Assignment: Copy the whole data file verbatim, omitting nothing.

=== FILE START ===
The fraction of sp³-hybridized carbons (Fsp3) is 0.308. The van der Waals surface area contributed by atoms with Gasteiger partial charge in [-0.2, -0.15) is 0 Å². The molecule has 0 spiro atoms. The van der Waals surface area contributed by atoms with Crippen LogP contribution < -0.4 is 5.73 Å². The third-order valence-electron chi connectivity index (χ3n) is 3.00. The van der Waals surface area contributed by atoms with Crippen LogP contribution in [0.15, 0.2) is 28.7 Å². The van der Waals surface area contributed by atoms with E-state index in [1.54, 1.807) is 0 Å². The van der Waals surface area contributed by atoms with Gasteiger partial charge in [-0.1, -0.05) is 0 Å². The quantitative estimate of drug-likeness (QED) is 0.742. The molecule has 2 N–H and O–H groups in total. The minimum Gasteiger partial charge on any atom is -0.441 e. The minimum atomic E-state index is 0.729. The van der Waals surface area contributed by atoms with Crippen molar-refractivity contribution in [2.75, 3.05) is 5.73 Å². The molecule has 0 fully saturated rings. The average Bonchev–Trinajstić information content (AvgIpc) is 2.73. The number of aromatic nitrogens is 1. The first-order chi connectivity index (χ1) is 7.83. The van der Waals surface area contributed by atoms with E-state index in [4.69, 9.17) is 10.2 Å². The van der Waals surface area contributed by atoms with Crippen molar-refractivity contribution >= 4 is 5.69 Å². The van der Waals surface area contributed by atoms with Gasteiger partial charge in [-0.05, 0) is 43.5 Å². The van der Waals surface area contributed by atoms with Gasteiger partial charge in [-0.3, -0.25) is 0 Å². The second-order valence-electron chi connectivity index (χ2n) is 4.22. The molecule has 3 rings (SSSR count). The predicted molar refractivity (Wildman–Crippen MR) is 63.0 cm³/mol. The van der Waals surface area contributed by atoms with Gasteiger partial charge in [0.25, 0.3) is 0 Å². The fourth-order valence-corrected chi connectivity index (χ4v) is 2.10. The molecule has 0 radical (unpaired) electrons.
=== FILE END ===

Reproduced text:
The fraction of sp³-hybridized carbons (Fsp3) is 0.308. The van der Waals surface area contributed by atoms with Gasteiger partial charge in [-0.2, -0.15) is 0 Å². The molecule has 0 spiro atoms. The van der Waals surface area contributed by atoms with Crippen LogP contribution < -0.4 is 5.73 Å². The third-order valence-electron chi connectivity index (χ3n) is 3.00. The van der Waals surface area contributed by atoms with Crippen LogP contribution in [0.15, 0.2) is 28.7 Å². The van der Waals surface area contributed by atoms with E-state index in [1.54, 1.807) is 0 Å². The van der Waals surface area contributed by atoms with Gasteiger partial charge in [-0.1, -0.05) is 0 Å². The quantitative estimate of drug-likeness (QED) is 0.742. The molecule has 2 N–H and O–H groups in total. The minimum Gasteiger partial charge on any atom is -0.441 e. The minimum atomic E-state index is 0.729. The van der Waals surface area contributed by atoms with Crippen molar-refractivity contribution in [2.75, 3.05) is 5.73 Å². The molecule has 0 fully saturated rings. The average Bonchev–Trinajstić information content (AvgIpc) is 2.73. The number of aromatic nitrogens is 1. The first-order chi connectivity index (χ1) is 7.83. The van der Waals surface area contributed by atoms with E-state index in [4.69, 9.17) is 10.2 Å². The van der Waals surface area contributed by atoms with Crippen molar-refractivity contribution >= 4 is 5.69 Å². The van der Waals surface area contributed by atoms with Gasteiger partial charge in [-0.05, 0) is 43.5 Å². The van der Waals surface area contributed by atoms with Gasteiger partial charge in [-0.3, -0.25) is 0 Å². The second-order valence-electron chi connectivity index (χ2n) is 4.22. The molecule has 3 rings (SSSR count). The predicted molar refractivity (Wildman–Crippen MR) is 63.0 cm³/mol. The van der Waals surface area contributed by atoms with Gasteiger partial charge in [0.25, 0.3) is 0 Å². The fourth-order valence-corrected chi connectivity index (χ4v) is 2.10. The molecule has 0 radical (unpaired) electrons.